Named after his grandfather (a Londoner), George Woodham had one sister (Lillian) and four brothers (Jack, Arthur, Keith and David). George’s father Frederick, was born in London and emigrated to New Zealand, where he was originally employed as a plasterer in the North Canterbury area, before enlisting in 1916 to serve in the Great War. On his discharge in 1919, Frederick emigrated to Hari Hari on the West Coast, where his uncle Arthur was a well-known miner and farmer. He purchased land at Evans' Creek and married Elizabeth (the daughter of neighbouring farmer Jack Durnford), in 1920.

(Hari Hari dairy-farming in the 1930's, with Arthur Woodham pictured, right)

On completing his education at Hari Hari School, his son George became a “Service Car Driver”, providing a transportation and delivery service in the South Westland area, (the forerunner of today’s inter-city bus services).

(George Woodham was "Service Car Driver" in the 1940's, quite possibly for Newman Brothers)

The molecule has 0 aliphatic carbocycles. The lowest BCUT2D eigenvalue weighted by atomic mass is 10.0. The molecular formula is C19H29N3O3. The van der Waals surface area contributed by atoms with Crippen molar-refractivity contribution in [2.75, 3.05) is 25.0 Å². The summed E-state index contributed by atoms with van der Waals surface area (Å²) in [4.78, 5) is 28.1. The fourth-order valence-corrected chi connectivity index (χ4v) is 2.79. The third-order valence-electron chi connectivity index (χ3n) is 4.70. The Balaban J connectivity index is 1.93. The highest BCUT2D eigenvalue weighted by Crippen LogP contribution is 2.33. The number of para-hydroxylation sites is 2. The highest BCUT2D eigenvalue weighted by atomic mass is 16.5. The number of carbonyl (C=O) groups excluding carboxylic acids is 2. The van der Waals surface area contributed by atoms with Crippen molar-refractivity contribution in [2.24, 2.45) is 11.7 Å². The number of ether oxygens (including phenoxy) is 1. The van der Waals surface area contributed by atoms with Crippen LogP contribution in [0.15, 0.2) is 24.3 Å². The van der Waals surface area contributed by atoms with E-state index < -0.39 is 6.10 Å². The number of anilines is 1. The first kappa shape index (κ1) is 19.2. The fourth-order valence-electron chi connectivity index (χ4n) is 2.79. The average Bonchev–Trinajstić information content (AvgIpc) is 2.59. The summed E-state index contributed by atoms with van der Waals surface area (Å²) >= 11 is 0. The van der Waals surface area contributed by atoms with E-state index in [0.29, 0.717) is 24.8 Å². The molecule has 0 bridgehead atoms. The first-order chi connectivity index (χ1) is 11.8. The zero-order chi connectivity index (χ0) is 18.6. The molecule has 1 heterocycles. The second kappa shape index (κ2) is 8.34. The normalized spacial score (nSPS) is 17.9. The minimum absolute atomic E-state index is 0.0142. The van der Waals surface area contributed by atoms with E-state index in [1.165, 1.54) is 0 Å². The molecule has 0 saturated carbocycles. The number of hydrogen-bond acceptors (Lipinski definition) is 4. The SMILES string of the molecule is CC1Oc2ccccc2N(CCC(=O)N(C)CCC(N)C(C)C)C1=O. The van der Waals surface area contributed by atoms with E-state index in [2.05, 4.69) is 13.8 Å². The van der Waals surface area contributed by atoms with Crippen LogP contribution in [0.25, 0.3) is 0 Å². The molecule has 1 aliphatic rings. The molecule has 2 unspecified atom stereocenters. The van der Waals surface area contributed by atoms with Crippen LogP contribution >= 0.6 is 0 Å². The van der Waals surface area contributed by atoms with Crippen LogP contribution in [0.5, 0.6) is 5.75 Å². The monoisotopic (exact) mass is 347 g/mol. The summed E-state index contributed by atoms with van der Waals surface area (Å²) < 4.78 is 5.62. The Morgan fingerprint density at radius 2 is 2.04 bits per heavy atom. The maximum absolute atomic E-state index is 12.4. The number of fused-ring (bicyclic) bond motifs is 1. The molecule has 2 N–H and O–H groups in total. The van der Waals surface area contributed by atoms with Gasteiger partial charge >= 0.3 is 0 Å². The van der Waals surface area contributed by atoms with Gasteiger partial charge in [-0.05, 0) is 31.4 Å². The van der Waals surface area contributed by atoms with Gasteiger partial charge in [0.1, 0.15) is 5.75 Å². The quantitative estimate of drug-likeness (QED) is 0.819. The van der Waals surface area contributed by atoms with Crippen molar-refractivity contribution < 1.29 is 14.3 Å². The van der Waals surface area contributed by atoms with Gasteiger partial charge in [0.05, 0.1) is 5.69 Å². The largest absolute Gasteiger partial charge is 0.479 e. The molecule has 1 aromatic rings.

George died on 3 September 1949.  The verdict of Hokitika’s coroner, Mr R Paterson, was that George died from “haemorrhage due to a gun shot wound accidentally self-inflicted”. He was buried in accordance with rites of the Church of England three days later in Hari Hari Cemetery,.

George played rugby for the Hari Hari Football Club in the years following World War 2. Following his death, his father presented a shield “to the football clubs in South Westland, from Ross southwards, in memory of our late son George” , in June 1950.

(The 2019 match between Fox, Franz and Haast and Whataroa was played in a blizzard)

The first match for the Woodham Shield was played between Ross and Hari Hari. Originally the competition comprised five teams including Whataroa, Fox and Franz. Fox and Franz combined with Haast to form the "south team". The competition for the Shield has continued uninterrupted for 72 years, with the 2021 Shield winners being Whataroa.

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